Photo by Paolo Nespoli - ESA/NASA via Getty Images
Photo by Paolo Nespoli - ESA/NASA via Getty Images

Dentons Expansion into Outer Space Ups the Ante

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  • After becoming the world’s largest law firm by headcount, Dentons, the 7,300-lawyer firm, has announced tentative plans to open an office on the International Space Station creating the first galactic law firm for its ever growing Swiss verein network.

    Prior to the announcement, Dentons Global Chairman Joe Andrew was able to secure the backing of the five participating space agencies including the Administrator of the National Aeronautics and Space Administration, Hugh Glennan.

    “Recruiting the first astronaut-lawyers turned out to be less of a challenge due to the glut of recent law school graduates,” said Andrew. The Dentons chair was also able to pair Glennan with the dean of West Houston School of Law, Michael Wittenberg. West Houston, a 50-minute drive from Johnson Space Center, will partner with NASA to create a new academy that will offer the first combined astronaut training and LL.M. program.

    Photo by Eamonn M. McCormack/Getty Images

    Photo by Eamonn M. McCormack/Getty Images

    Inspiration for the move came to Andrew and Dentons’ global CEO Elliott Portnoy, after screening last year’s Academy Award nominated motion picture “The Martian.” In the film, Matt Damon’s character Mark Whatney concludes that outer space is, due to a legal technicality, international waters, so maritime law applies.

    Later, after viewing the PBS two-part series, A Year In Space, featuring astronaut Scott Kelly, Portnoy and Andrew solidified the plans noting that it is almost impossible to spend a year in space without some legal conflict arising.

    Photo by NASA via Getty Images

    Photo by NASA via Getty Images

    For legal scholars, the unprecedented move, has received a mixed response. Erwin Chemerinsky, the constitutional law scholar and dean of the University of California, Irvine School of Law commented that choice of law could present “a real challenge,” while Stanford Law’s Deborah Rhode applauded the move for providing new opportunities for recent law school graduates.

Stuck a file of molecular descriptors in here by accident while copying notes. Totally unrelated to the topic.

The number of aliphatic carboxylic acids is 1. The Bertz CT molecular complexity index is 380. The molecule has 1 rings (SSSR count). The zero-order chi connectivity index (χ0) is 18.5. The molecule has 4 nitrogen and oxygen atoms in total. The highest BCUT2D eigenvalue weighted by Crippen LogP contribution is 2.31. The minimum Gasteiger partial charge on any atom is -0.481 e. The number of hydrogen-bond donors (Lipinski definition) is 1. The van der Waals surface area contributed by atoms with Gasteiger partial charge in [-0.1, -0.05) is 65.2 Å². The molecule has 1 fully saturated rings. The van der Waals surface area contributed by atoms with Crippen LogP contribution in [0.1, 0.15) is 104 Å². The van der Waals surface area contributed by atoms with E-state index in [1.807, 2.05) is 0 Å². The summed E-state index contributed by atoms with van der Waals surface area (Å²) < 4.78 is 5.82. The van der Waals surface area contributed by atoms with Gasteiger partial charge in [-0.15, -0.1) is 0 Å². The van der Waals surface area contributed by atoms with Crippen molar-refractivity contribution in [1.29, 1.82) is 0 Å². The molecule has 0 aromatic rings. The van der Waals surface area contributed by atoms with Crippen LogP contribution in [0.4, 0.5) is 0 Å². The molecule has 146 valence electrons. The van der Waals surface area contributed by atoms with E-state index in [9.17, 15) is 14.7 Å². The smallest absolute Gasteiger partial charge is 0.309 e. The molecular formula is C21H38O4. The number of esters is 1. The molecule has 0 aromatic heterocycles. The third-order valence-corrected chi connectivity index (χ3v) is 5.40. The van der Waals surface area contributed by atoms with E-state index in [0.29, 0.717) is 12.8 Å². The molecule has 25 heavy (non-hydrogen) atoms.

Photo by Casey Sullivan/Big Law Business

    Photo by Casey Sullivan/Big Law Business

    Outer space comes on the heels of recent expansions by Dentons into China, Latin America and Luxembourg. There are 196 countries in the world today and Dentons presently has more than 125 offices across more than 50 of them. When asked about the space strategy over additional terrestrial offices, Portnoy explained, “this is not growth for growth’s sake. We are creating the law firm of the future and this move is fundamental to our polycentric approach.”

    On April 1, 2017, Dentons, NASA, and West Houston will announce the first class of astronaut-lawyers with a fully operational office planned for a year from that date. SpaceX will provide transportation to and from the space station, while back-office support will be provided by the operations center in Tallahassee, Fla.

    “Law offices in outer space may seem needless now, but realizing the benefits of the first galactic expansion requires tremendous effort and extraordinary leadership,” said Kent Zimmermann, a law firm consultant.

    “Starting with the space station makes sense, but I fully expect Dentons to be the first law firm to open offices on the Moon, and eventually Mars.”

    Casey Sullivan contributed to this article.

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